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The Boswell Sisters were an American close harmony singing trio of the jazz and swing eras, consisting of three sisters: Martha Boswell (June 9, 1905 – July 2, 1958), Connee Boswell (original name Connie, December 3, 1907 – October 11, 1976), and Helvetia "Vet" Boswell (May 20, 1911 – November 12, 1988). Hailing from uptown New Orleans, the group was noted for their intricate harmonies and rhythmic experimentation. They attained national prominence in the United States in the 1930s during the twilight years of the Jazz Age and the onset of the Great Depression.

When the trio formally split in 1936, Connie continued as a solo vocalist in radio, film, and later television for an additional quarter of a century. The trio's "unique singing style and ground-breaking arrangements fused 'blackness' and 'whiteness' in music," and their collaborations with "the preeminent white swing musicians of their day—the Dorsey Brothers, Glenn Miller, Benny Goodman, Artie Shaw—had a profound effect on the development of the big band sound in the 1930s." When assessing their legacy, scholars claim the Boswell Sisters "made 'real' jazz commercially viable, destigmatizing the music and opening its appreciation to the wider American public."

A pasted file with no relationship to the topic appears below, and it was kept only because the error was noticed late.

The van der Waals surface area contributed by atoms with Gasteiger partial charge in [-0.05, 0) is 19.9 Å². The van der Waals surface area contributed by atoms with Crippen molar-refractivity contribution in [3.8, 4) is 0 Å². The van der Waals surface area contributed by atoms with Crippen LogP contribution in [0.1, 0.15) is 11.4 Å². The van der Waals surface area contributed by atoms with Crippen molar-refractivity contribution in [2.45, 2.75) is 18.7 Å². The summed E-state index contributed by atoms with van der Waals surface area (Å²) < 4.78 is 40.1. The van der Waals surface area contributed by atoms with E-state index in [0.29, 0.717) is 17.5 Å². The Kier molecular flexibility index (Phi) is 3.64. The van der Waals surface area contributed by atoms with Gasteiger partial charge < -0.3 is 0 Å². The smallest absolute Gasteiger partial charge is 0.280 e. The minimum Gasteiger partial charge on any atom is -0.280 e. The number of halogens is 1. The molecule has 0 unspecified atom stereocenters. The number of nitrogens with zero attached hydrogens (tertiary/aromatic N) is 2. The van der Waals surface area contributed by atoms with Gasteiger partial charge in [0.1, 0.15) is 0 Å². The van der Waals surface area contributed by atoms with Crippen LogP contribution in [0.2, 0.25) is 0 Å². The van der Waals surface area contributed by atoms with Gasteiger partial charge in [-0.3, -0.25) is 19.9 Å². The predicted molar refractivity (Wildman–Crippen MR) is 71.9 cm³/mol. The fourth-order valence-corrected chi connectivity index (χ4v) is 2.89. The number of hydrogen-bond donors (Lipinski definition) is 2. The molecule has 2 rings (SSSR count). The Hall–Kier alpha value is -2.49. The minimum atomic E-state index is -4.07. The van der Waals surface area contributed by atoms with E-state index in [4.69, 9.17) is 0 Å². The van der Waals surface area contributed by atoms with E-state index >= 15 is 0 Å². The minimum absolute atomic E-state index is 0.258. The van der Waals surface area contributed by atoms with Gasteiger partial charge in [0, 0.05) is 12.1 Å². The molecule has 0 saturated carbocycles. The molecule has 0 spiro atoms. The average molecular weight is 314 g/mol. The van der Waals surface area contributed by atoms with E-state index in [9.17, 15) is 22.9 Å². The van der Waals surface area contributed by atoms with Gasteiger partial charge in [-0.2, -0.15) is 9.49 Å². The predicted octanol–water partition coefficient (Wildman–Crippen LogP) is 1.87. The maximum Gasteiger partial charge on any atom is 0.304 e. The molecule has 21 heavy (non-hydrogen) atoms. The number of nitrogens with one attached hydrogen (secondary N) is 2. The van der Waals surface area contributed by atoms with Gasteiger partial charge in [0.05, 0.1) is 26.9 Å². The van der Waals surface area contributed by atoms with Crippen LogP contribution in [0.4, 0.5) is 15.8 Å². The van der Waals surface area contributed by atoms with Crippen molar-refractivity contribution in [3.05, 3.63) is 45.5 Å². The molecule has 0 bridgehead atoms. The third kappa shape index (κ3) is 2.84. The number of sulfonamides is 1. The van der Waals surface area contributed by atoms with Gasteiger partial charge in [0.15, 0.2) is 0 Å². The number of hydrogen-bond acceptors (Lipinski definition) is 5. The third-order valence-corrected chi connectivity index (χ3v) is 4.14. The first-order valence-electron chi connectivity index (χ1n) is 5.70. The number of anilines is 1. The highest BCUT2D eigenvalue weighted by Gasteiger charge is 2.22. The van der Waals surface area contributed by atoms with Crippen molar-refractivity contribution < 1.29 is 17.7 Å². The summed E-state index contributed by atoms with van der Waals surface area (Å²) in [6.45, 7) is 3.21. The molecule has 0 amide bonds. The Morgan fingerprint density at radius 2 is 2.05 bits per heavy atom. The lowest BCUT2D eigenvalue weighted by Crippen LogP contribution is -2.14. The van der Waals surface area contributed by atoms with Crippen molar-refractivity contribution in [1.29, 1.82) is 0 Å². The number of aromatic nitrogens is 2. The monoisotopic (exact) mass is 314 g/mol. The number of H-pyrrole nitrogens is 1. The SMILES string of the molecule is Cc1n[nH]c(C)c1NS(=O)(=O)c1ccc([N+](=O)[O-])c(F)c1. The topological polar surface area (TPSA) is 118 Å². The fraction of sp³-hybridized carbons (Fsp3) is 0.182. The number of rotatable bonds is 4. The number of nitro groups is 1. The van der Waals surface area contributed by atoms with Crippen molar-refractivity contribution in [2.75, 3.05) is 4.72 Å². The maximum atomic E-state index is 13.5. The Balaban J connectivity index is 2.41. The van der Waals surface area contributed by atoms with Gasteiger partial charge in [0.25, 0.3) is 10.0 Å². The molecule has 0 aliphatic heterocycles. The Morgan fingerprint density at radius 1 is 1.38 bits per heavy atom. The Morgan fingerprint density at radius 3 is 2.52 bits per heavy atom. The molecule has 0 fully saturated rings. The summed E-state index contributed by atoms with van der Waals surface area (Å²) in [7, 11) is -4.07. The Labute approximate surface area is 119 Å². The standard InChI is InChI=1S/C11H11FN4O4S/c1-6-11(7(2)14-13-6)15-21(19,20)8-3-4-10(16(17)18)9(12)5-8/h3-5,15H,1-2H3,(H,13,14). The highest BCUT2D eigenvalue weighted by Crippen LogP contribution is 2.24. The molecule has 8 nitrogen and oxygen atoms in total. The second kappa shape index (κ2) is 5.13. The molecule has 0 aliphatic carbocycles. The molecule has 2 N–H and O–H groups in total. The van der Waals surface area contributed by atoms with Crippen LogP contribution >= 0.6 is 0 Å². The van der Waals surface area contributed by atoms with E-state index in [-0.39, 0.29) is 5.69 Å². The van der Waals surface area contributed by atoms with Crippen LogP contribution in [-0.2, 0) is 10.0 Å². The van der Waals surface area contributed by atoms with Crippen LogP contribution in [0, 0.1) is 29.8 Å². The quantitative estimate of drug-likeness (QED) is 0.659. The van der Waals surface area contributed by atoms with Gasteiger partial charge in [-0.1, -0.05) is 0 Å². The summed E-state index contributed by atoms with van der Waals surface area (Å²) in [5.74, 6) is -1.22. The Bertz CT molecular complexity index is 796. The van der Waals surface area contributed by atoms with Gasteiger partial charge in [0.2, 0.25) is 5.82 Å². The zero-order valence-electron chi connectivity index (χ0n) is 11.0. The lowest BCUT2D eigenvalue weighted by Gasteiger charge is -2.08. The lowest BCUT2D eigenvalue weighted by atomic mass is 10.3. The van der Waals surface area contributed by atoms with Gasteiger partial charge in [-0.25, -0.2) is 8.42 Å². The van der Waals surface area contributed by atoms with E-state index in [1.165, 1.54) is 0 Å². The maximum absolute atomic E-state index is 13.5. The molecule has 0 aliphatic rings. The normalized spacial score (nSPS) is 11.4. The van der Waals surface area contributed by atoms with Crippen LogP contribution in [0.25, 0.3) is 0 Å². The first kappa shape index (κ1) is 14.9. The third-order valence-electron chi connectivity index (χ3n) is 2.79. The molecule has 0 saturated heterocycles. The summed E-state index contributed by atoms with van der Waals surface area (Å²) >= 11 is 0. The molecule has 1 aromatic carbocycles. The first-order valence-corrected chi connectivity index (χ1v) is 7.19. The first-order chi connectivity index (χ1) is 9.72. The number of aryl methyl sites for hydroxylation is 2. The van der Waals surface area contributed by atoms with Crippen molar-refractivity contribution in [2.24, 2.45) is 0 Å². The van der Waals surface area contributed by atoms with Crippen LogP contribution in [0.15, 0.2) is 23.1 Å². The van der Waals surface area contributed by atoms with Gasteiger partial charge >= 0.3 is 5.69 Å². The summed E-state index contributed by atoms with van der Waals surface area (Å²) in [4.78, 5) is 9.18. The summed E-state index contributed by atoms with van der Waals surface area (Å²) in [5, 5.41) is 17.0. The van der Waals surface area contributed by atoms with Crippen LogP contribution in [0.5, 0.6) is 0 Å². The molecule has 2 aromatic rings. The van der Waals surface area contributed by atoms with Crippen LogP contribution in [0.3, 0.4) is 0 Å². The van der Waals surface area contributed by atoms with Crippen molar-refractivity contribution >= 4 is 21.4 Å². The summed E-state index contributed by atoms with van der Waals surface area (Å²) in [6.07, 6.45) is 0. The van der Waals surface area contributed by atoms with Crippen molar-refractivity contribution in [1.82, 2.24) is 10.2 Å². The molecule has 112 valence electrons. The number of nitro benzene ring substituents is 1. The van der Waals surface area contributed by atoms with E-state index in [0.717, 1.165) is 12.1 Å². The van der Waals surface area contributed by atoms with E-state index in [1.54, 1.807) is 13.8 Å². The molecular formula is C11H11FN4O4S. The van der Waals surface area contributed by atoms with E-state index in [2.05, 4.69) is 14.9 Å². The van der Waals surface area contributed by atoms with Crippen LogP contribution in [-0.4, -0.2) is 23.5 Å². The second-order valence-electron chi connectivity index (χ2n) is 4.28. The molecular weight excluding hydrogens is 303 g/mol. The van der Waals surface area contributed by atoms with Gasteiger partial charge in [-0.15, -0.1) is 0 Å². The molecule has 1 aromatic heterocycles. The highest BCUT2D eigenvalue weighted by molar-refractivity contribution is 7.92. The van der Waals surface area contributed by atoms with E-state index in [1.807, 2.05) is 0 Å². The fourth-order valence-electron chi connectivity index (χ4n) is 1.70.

(Read more at Wikipedia)

Links to Peel

Peel would have been aware of the Boswell Sisters due to his youthful interest in jazz. (They also recorded a song called "Rock And Roll" in 1934.) Their records were reissued on LP and played on BBC jazz and nostalgia shows, such as those hosted by Alan Dell and Hubert Gregg as well as on the long-running Radio Two series on popular song history, presented by Benny Green and, after Green's death, by Russell Davies.

JP played a track by them in 1976, to draw attention to the 50th anniversary of Melody Maker. This was a time when he and producer John Walters were including 1930s records in Peel show playlists and from then on the DJ revisited their work from time to time - although he didn't pay attention to the various female vocal groups which the "Bozzies" inspired. Their twenty-first century fans included Laura Cantrell, and in 2002 Peel played a track from a Boswell Sisters collection which she had compiled and which had not been commercially released.

Shows Played


The Boswell Sisters - Crazy People 1932

  • 27 February 2001: Lawd, You Made The Night Too Long (v/a CD - 1927-1946 - Heartbreakers: Blue & Lonely) Trikont

External Links

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